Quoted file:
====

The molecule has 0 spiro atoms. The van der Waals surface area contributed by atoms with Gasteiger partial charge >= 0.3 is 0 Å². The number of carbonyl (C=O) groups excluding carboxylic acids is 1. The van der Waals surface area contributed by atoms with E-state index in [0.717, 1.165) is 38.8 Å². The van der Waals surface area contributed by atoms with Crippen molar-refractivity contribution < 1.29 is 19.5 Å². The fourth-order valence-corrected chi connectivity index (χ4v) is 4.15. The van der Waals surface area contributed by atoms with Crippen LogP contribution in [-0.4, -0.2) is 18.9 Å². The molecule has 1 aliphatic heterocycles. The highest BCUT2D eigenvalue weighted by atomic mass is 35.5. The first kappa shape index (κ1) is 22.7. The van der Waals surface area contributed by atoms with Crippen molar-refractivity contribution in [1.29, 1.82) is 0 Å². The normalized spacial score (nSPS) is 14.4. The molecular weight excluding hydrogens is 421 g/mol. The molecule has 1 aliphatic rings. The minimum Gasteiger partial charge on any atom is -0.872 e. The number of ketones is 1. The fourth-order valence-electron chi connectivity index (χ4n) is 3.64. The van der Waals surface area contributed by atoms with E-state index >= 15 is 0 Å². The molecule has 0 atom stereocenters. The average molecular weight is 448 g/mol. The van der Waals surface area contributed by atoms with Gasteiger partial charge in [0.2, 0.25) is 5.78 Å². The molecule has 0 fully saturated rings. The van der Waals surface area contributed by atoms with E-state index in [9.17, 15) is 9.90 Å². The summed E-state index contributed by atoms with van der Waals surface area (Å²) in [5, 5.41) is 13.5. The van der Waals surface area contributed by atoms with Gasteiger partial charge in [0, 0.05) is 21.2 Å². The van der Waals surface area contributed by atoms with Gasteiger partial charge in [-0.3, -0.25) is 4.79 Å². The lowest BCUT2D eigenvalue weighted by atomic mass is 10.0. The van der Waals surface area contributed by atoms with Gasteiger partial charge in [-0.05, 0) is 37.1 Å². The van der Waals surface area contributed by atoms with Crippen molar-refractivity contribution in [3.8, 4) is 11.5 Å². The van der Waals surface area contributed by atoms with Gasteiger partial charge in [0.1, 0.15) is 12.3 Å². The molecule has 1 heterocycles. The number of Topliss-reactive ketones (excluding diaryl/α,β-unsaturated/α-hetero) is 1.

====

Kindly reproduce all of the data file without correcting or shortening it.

The molecule has 0 spiro atoms. The van der Waals surface area contributed by atoms with Gasteiger partial charge >= 0.3 is 0 Å². The number of carbonyl (C=O) groups excluding carboxylic acids is 1. The van der Waals surface area contributed by atoms with E-state index in [0.717, 1.165) is 38.8 Å². The van der Waals surface area contributed by atoms with Crippen molar-refractivity contribution < 1.29 is 19.5 Å². The fourth-order valence-corrected chi connectivity index (χ4v) is 4.15. The van der Waals surface area contributed by atoms with Crippen LogP contribution in [-0.4, -0.2) is 18.9 Å². The molecule has 1 aliphatic heterocycles. The highest BCUT2D eigenvalue weighted by atomic mass is 35.5. The first kappa shape index (κ1) is 22.7. The van der Waals surface area contributed by atoms with Crippen molar-refractivity contribution in [1.29, 1.82) is 0 Å². The normalized spacial score (nSPS) is 14.4. The molecular weight excluding hydrogens is 421 g/mol. The molecule has 1 aliphatic rings. The minimum Gasteiger partial charge on any atom is -0.872 e. The number of ketones is 1. The fourth-order valence-electron chi connectivity index (χ4n) is 3.64. The van der Waals surface area contributed by atoms with E-state index >= 15 is 0 Å². The molecule has 0 atom stereocenters. The average molecular weight is 448 g/mol. The van der Waals surface area contributed by atoms with Gasteiger partial charge in [0.2, 0.25) is 5.78 Å². The molecule has 0 fully saturated rings. The van der Waals surface area contributed by atoms with E-state index in [9.17, 15) is 9.90 Å². The summed E-state index contributed by atoms with van der Waals surface area (Å²) in [5, 5.41) is 13.5. The van der Waals surface area contributed by atoms with Gasteiger partial charge in [0, 0.05) is 21.2 Å². The van der Waals surface area contributed by atoms with Gasteiger partial charge in [-0.3, -0.25) is 4.79 Å². The lowest BCUT2D eigenvalue weighted by atomic mass is 10.0. The van der Waals surface area contributed by atoms with Gasteiger partial charge in [-0.05, 0) is 37.1 Å². The van der Waals surface area contributed by atoms with Crippen molar-refractivity contribution in [3.8, 4) is 11.5 Å². The van der Waals surface area contributed by atoms with Gasteiger partial charge in [0.1, 0.15) is 12.3 Å². The molecule has 1 heterocycles. The number of Topliss-reactive ketones (excluding diaryl/α,β-unsaturated/α-hetero) is 1.